3. 3. STUDY LINK Unit 2: Family Letter cont. 1 10 Building Skills through Games In Unit 2, your child will practice computation skills number cards 0–9, a six-sided die, and a calculator by playing these games. Detailed instructions are in to play this game. Multiplication Bull’s Eye provides the Student Reference Book. practice in estimating products. Addition Top-It See Student Reference Book, page Number Top-It See Student Reference Book, page 333. This game for 2 to 4 players requires a 326. Two to five players need 4 each of the calculator and 4 each of the number cards 1–10, number cards 0–9 and a Place-Value Mat. and provides practice with place–value concepts Students practice making large numbers. and methods of addition. Subtraction Target Practice See Student Reference High-Number Toss See Student Reference Book, Book, page 331. One or more players need 4 each pages 320 and 321. Two players need one of the number cards 0–9 and a calculator. In this six-sided die for this game. High-Number Toss helps game, students review subtraction with multidigit students review reading, writing, and comparing whole numbers and decimals. decimals and large numbers. Multiplication Bull’s-Eye See Student Reference Book, page 323. Two players need 4 each of the Do-Anytime Activities To work with your child on the concepts taught in Units 1 and 2, try these activities: 1. When your child adds or subtracts multidigit numbers, talk about the strategy that works best. Try not to impose the strategy that works best for you! Here are some problems to try: 467 343 _______ ________ 761 79 894 444 _______ 842 59 _______ 2. As you encounter numbers while shopping or on license plates, ask your child to read the numbers and identify digits in various places—thousands place, hundreds place, tens place, ones place, tenthsCopyright © Wright Group/McGraw-Hill place, and hundredths place. 31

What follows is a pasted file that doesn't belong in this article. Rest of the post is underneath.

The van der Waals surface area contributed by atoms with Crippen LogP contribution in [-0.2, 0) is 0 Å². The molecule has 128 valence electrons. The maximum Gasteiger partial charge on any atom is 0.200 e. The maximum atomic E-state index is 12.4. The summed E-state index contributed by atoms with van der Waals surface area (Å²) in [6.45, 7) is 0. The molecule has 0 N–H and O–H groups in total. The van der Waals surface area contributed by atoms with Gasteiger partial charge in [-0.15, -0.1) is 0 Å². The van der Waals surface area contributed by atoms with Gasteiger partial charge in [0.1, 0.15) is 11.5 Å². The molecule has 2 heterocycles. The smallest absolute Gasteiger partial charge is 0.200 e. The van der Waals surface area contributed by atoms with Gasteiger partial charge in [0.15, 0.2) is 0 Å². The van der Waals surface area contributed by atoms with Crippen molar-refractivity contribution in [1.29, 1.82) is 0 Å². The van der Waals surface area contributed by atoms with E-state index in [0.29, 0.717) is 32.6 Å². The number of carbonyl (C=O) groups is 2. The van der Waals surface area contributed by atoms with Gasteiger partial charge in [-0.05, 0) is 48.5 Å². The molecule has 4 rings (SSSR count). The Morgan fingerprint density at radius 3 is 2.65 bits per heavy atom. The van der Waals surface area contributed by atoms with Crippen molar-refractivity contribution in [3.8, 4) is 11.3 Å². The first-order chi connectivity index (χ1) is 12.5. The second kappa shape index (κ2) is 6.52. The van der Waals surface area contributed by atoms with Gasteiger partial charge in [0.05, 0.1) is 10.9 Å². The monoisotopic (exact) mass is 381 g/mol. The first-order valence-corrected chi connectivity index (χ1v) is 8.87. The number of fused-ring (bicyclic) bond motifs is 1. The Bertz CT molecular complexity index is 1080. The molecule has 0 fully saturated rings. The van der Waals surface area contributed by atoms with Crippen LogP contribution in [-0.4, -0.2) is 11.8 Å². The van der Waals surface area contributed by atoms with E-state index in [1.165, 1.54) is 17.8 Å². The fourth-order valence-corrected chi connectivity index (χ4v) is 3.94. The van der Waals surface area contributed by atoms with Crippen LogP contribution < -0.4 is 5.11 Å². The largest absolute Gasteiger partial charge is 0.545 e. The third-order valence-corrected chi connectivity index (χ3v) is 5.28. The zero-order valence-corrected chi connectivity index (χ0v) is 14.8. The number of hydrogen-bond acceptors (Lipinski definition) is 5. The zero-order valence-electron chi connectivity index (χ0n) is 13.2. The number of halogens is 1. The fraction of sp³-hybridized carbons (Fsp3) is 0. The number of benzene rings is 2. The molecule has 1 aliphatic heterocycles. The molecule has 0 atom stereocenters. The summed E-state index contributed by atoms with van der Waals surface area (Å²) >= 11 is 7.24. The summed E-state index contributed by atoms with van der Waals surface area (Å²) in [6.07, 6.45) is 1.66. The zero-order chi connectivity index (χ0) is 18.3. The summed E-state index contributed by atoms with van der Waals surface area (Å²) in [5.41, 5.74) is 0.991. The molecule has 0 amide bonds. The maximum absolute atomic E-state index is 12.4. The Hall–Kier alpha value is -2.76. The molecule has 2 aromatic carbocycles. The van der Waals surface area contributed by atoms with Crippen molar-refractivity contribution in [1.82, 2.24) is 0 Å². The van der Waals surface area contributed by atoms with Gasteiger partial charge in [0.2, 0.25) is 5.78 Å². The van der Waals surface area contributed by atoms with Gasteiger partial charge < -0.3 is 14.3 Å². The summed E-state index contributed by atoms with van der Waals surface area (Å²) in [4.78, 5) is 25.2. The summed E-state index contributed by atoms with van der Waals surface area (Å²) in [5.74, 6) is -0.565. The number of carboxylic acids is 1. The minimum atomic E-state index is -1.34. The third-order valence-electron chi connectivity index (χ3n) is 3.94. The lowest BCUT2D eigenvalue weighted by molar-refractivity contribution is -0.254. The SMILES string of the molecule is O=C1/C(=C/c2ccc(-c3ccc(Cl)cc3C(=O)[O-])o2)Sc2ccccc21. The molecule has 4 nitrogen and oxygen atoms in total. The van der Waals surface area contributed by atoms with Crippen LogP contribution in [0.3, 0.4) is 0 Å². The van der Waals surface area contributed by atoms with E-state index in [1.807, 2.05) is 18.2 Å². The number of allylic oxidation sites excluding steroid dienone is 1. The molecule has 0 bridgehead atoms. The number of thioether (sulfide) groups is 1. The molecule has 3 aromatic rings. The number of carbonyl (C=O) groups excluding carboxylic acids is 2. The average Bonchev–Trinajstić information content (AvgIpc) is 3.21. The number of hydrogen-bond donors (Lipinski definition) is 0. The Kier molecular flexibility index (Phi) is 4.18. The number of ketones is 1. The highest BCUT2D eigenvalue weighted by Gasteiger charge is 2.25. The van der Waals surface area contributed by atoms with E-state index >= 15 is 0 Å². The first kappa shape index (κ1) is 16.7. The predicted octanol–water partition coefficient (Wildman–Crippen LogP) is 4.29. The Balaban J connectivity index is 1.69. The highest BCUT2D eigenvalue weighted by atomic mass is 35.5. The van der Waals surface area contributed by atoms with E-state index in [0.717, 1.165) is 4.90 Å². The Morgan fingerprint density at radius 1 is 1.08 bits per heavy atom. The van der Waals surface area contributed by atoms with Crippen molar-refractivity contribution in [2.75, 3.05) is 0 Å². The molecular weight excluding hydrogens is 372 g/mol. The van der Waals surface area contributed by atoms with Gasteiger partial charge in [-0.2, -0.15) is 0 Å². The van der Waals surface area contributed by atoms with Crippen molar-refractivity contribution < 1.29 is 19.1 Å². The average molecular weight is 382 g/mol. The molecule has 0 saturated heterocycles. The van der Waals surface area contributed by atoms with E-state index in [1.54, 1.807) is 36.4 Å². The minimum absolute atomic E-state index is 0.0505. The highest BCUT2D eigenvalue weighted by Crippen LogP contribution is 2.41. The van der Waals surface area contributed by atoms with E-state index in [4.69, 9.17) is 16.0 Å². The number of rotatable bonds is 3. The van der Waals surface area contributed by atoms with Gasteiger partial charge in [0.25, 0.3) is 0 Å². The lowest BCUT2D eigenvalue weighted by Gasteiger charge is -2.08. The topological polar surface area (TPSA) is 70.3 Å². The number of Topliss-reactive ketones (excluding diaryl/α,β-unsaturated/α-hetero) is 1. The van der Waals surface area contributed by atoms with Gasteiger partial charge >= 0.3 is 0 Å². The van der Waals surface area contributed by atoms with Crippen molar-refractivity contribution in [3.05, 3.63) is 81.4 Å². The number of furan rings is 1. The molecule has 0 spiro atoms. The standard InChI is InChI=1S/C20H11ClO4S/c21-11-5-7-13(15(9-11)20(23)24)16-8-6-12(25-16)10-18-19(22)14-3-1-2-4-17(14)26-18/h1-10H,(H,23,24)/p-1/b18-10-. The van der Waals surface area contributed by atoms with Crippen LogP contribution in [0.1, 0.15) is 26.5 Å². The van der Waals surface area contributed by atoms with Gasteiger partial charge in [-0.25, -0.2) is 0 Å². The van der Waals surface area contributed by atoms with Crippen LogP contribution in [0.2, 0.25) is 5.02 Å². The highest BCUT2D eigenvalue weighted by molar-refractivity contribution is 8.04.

4. 4. STUDY LINK Unit 2: Family Letter cont. 1 10As You Help Your Child with HomeworkAs your child brings assignments home, you might want to go over the instructions together, clarifyingthem as necessary. The answers listed below will guide you through this unit’s Study Links.Study Link 2 1 Study Link 2 5Answers vary for Problems 1-5. Answers vary for Problems 1–5. 6. 720 7. 90,361 8. 12 9. 18 6. 5,622 7. 29,616 8. 518 9. 13Study Link 2 2 Study Link 2 6Sample answers: 1. Unlikely: 30% Very likely: 80% 1. 571 and 261 2. 30, 20, and 7 Very unlikely: 15% Likely: 70% Extremely unlikely: 5% 3. 19 and 23 4. 533 and 125 2. 30%: Unlikely 5%: Extremely unlikely 5. 85.2 and 20.5, or 88.2 and 17.5; Because 99%: Extremely unlikely 20%: Very unlikely the sum has a 7 in the tenths place, look for 80%: Very likely 35%: Unlikely numbers with tenths that add to 7: 85.2 65%: Likely 45%: 50-50 chance 20.5 105.7; and 88.2 17.5 105.7. 6. 4,572 7. 4.4 8. 246 9. 1.918 Study Link 2 710. 47 11. 208 12. 3 13. 8 R2 1. 1,000s; 70 º 30 2,100 2. 1,000s; 10 º 700 7,000Study Link 2 3 3. 10,000s; 100 º 100 10,000 1. 451 and 299 2. 100.9 and 75.3 4. 10s; 20 º 2 40 3. Sample answer: 803 and 5,000 5. 10s; 3 º 4 12 4. 17 and 15 5. 703 and 1,500 6. Sample answers: 45 º 68 3,060; 6. 25 and 9 7. 61 8. 137 9. 5.8 684 º 5 3,420; and 864 º 5 4,32010. 18.85 11. 6 12. 84,018 13. $453.98 Study Link 2 814. 98 15. 14 1. 152; 100s; 8 º 20 160Study Link 2 4 2. 930; 100s; 150 º 6 900 Copyright © Wright Group/McGraw-Hill 1. a. 148 and 127 b. Total number of cards 3. 2,146; 1,000s; 40 º 60 2,400 c. 148 127 b d. b 275 4. 21; 10s; 5 º 4 20. e. 275 baseball cards 5. 26.04; 10s; 9 º 3 27 2. a. 20.00; 3.89; 1.49 b. The amount of change Study Link 2 9 c. 20.00 3.89 1.49 c, 1. 6,862; 1,000s 2. 88.8; 10s 3. 33.372; 10s or 20 (3.89 1.49) c 4. 100,224; 100,000s 5. 341.61; 100s d. c 14.62 e. $14.62 6. 9,989 7. 5 R2 8. 91 9. $19.00 3. a. 0.6; 1.15; 1.35; and 0.925 Study Link 2 10 b. The length of the ribbons 1. 390.756 2. 3,471.549 3. 9,340 c. b 0.6 1.15 1.35 0.925 4. 244 5. 44,604 6. 19 R2 d. b 4.025 e. 4.025 meters32